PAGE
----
Road Seven follows disgraced cryptozoologist Mark Sandoval—resolutely arrogant, covered head to foot in precise geometric scarring, and still marginally famous after Hollywood made an Oscar-winner based off his memoir years before—who has been strongly advised by his lawyer to leave the country following a drunken and potentially fatal hit and run. When a woman sends Sandoval grainy footage of what appears to be a unicorn, he quickly hires an assistant and the two head off to the woman’s farm in Hvíldarland, a tiny, remote island off the coast of Iceland. When they arrive on the island and discover that both a military base and the surrounding álagablettur, the nearby woods, are teeming with strangeness and secrets, they begin to realize that a supposed unicorn sighting is the least of their worries. Road Seven will mark the third of Rosson’s novels to be published by Meerkat Press.

 

 

Q&A

  1. Do you always take a book/ereader wherever you go?

Well, I don’t have an e-reader, but I’m more of a “read at home” kind of guy. Pre-COVID and pre-foster kids, I’d occasionally take a book to a bar and enjoy a beer or two, but that seems like ancient history at this point.


2. Say someone asks if they can use your name in a book. Would you rather be the ‘good one’ or the ‘bad one’?

You kidding? I’d be honored either way!


3. Where can I find you when you are reading?

Usually sitting on the couch, occasionally getting up to either flip a record over or checking the baby monitor. It’s an exciting life, I tell you.


4. Where can I find you when you are not writing/reading?

Raising kids, running, or spending my sliver of free time with my wife before we both pass out from exhaustion. Like I said, it’s a gottdang thrill ride over here.


5. Can you walk past a bookstore without going inside?

Phew, that’s a tough one. At the very least, I’ll probably stop to window shop for a minute or two. As a huge proponent of libraries, I’d probably be passing the bookstore on my way to pick up my library holds anyway, so passing by the bookstore wouldn’t be quite as painful. But daaaamn, do I love bookstores and libraries, oof.


6. What are you most proud of?

Being a foster parent is hard as hell. It’s a toss-up between that and the fact that, even if I stop writing right now (which I won’t), I’ll have written four books that I’m immensely proud of.


7. What goes through your mind when you hold your new book in your hands for the first time?

Honestly? That they’re luxury goods. That they’re expensive. That I feel incredibly fortunate to have found a publisher that believes in my work. That people read my work at all. And that I remain profoundly grateful for libraries, who pay authors and publishers for their books, but also make literature available for people that could not otherwise afford it. And for the fact that they’re one of the only social and community spaces left in which people don’t have to spend money to occupy the space.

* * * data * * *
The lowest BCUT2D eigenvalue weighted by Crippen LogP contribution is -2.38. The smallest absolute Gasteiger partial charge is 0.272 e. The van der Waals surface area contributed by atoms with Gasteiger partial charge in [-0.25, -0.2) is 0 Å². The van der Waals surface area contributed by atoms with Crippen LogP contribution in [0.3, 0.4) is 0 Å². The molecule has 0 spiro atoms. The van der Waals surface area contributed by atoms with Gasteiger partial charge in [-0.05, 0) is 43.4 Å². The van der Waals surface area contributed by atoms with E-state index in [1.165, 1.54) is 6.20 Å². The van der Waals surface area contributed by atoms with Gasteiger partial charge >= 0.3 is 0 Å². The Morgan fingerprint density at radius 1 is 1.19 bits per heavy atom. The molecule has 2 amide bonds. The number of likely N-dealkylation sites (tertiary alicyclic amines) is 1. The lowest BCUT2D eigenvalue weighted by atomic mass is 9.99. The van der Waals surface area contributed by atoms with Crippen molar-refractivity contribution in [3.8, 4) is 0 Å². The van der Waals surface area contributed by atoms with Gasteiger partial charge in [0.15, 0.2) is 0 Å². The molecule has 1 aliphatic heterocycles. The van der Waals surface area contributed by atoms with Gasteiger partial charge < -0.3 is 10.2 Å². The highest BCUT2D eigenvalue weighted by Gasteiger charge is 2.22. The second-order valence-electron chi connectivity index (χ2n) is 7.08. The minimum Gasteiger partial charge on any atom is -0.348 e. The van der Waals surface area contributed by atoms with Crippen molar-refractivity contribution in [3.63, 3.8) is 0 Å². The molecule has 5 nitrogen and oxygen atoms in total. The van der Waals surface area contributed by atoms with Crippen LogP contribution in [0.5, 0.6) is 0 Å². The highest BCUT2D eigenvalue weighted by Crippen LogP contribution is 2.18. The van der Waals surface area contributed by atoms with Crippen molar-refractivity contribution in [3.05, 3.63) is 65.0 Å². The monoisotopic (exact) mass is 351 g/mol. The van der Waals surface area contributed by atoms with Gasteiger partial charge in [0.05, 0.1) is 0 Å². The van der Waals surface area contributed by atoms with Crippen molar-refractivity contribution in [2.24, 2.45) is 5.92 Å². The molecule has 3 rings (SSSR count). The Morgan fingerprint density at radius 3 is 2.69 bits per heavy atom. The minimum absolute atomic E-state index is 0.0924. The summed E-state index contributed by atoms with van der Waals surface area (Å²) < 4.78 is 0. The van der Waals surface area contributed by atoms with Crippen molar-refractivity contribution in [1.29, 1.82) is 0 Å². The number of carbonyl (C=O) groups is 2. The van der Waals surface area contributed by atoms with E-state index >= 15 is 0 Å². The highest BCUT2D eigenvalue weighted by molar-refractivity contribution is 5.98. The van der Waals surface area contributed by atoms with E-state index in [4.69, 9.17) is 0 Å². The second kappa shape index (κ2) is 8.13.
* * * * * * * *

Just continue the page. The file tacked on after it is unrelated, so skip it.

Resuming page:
8. What piece of advice would you give to aspiring writers?

Oooof, that’s a big one. First off, write a lot, and read a lot. Both will improve your work. Secondly, don’t be afraid to show people your stuff, and don’t be closed off to the critiques that they offer you. Don’t think your work is above improvement or criticism, but also hold tight to your vision. That can be a tightwire for sure. Lastly, if you’re hoping to become published, be prepared for rejection. Rejection is just part of the process. Steel yourself for it.


9. Who would you like/have liked to interview?

A guy named Michael Doane wrote some amazing novels in the 1980s and ‘90s. Bullet Heart, City of Light, The Legends of Jesse Dark. Even more. They’re all great books, couched between literary fiction and crime or spy novels, with these kind of tortured, macho characters that were ultimately falling out of vogue in the literary landscape around that time. But god, some of them are just fantastic books, and then Doane just kind of vanished. I’m not sure if he’s still alive; there’s very little biographical information about him on the internet. But reading Bullet Heart as a young man absolutely electrified me and, I think, set me on the path of taking fiction seriously. I’d never read anything like it before. I would love to have some beers with Doane and talk about writing.


10. How do you choose the names for your characters?

It’s a crapshoot – sometimes the name actually informs the character, sometimes it’s the other way around and it takes a while to find the right name for someone. I have one character who has appeared in two unpublished novels and I just can’t seem to stop writing about him. Guy’s name is like a feather tickling my brain sometimes. Very much hoping that once I’m able to get him out into the world in one book or another, I’ll be able to put the guy to rest and move on to someone else. But right now, he’s just right there in a lot of my work.

Thank you,  Keith Rosson and Meerkat Press

 

About the author

Keith Rosson is the author of the novels The Mercy of the Tide and Smoke City. His short fiction has appeared in Cream City Review, PANK, Redivider, December, and more. He is an advocate of both public libraries and non-ironic adulation of the cassette tape.

 

Author Links

Website Twitter

 

 

Book Links

Meerkat Press | Indiebound.org | Amazon Barnes & Noble

 

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